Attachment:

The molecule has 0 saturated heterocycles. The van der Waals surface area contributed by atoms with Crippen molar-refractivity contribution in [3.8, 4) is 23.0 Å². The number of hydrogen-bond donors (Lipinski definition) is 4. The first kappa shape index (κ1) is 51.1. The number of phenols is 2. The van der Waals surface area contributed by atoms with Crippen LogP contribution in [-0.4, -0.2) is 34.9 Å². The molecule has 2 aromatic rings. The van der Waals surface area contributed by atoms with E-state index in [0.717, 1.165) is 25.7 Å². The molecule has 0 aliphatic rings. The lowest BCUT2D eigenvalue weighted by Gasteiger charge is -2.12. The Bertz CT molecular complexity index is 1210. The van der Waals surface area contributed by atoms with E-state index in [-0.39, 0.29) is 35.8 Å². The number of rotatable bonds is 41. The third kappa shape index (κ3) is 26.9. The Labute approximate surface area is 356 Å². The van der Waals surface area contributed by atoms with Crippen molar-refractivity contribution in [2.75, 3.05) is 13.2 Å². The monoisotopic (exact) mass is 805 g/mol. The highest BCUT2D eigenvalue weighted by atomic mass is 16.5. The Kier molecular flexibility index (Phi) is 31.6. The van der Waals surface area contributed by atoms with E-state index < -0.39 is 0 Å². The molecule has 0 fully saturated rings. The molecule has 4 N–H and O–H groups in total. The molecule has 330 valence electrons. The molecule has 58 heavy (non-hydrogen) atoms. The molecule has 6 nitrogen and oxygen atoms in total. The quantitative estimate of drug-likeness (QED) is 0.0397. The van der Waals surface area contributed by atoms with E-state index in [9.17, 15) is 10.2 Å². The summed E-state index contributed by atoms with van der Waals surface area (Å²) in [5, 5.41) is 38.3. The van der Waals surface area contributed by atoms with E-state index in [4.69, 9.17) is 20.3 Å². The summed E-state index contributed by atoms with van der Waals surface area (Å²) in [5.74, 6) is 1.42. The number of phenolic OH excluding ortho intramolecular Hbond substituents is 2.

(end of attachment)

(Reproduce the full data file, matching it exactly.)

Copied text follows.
The molecule has 0 saturated heterocycles. The van der Waals surface area contributed by atoms with Crippen molar-refractivity contribution in [3.8, 4) is 23.0 Å². The number of hydrogen-bond donors (Lipinski definition) is 4. The first kappa shape index (κ1) is 51.1. The number of phenols is 2. The van der Waals surface area contributed by atoms with Crippen LogP contribution in [-0.4, -0.2) is 34.9 Å². The molecule has 2 aromatic rings. The van der Waals surface area contributed by atoms with E-state index in [0.717, 1.165) is 25.7 Å². The molecule has 0 aliphatic rings. The lowest BCUT2D eigenvalue weighted by Gasteiger charge is -2.12. The Bertz CT molecular complexity index is 1210. The van der Waals surface area contributed by atoms with E-state index in [-0.39, 0.29) is 35.8 Å². The number of rotatable bonds is 41. The third kappa shape index (κ3) is 26.9. The Labute approximate surface area is 356 Å². The van der Waals surface area contributed by atoms with Crippen molar-refractivity contribution in [2.75, 3.05) is 13.2 Å². The monoisotopic (exact) mass is 805 g/mol. The highest BCUT2D eigenvalue weighted by atomic mass is 16.5. The Kier molecular flexibility index (Phi) is 31.6. The van der Waals surface area contributed by atoms with E-state index < -0.39 is 0 Å². The molecule has 0 fully saturated rings. The molecule has 4 N–H and O–H groups in total. The molecule has 330 valence electrons. The molecule has 58 heavy (non-hydrogen) atoms. The molecule has 6 nitrogen and oxygen atoms in total. The quantitative estimate of drug-likeness (QED) is 0.0397. The van der Waals surface area contributed by atoms with E-state index in [9.17, 15) is 10.2 Å². The summed E-state index contributed by atoms with van der Waals surface area (Å²) in [5, 5.41) is 38.3. The van der Waals surface area contributed by atoms with E-state index in [4.69, 9.17) is 20.3 Å². The summed E-state index contributed by atoms with van der Waals surface area (Å²) in [5.74, 6) is 1.42. The number of phenolic OH excluding ortho intramolecular Hbond substituents is 2.